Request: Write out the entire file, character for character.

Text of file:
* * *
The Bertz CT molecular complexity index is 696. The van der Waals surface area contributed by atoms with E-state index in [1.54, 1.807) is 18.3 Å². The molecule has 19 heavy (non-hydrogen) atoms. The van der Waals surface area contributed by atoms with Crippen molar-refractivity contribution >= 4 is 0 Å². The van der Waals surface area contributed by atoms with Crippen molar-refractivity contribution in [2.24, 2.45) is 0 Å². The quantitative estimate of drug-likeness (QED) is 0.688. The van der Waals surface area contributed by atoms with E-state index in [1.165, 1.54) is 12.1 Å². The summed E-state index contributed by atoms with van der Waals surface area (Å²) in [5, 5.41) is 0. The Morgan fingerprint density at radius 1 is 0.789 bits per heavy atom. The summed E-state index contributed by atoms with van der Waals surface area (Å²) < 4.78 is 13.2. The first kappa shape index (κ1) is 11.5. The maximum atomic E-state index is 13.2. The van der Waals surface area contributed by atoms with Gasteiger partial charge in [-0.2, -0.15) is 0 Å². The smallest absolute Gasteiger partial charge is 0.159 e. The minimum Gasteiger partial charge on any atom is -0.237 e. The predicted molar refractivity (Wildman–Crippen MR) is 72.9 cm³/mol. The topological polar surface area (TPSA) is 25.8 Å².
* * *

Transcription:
The Bertz CT molecular complexity index is 696. The van der Waals surface area contributed by atoms with E-state index in [1.54, 1.807) is 18.3 Å². The molecule has 19 heavy (non-hydrogen) atoms. The van der Waals surface area contributed by atoms with Crippen molar-refractivity contribution >= 4 is 0 Å². The van der Waals surface area contributed by atoms with Crippen molar-refractivity contribution in [2.24, 2.45) is 0 Å². The quantitative estimate of drug-likeness (QED) is 0.688. The van der Waals surface area contributed by atoms with E-state index in [1.165, 1.54) is 12.1 Å². The summed E-state index contributed by atoms with van der Waals surface area (Å²) in [5, 5.41) is 0. The Morgan fingerprint density at radius 1 is 0.789 bits per heavy atom. The summed E-state index contributed by atoms with van der Waals surface area (Å²) < 4.78 is 13.2. The first kappa shape index (κ1) is 11.5. The maximum atomic E-state index is 13.2. The van der Waals surface area contributed by atoms with Gasteiger partial charge in [-0.2, -0.15) is 0 Å². The smallest absolute Gasteiger partial charge is 0.159 e. The minimum Gasteiger partial charge on any atom is -0.237 e. The predicted molar refractivity (Wildman–Crippen MR) is 72.9 cm³/mol. The topological polar surface area (TPSA) is 25.8 Å².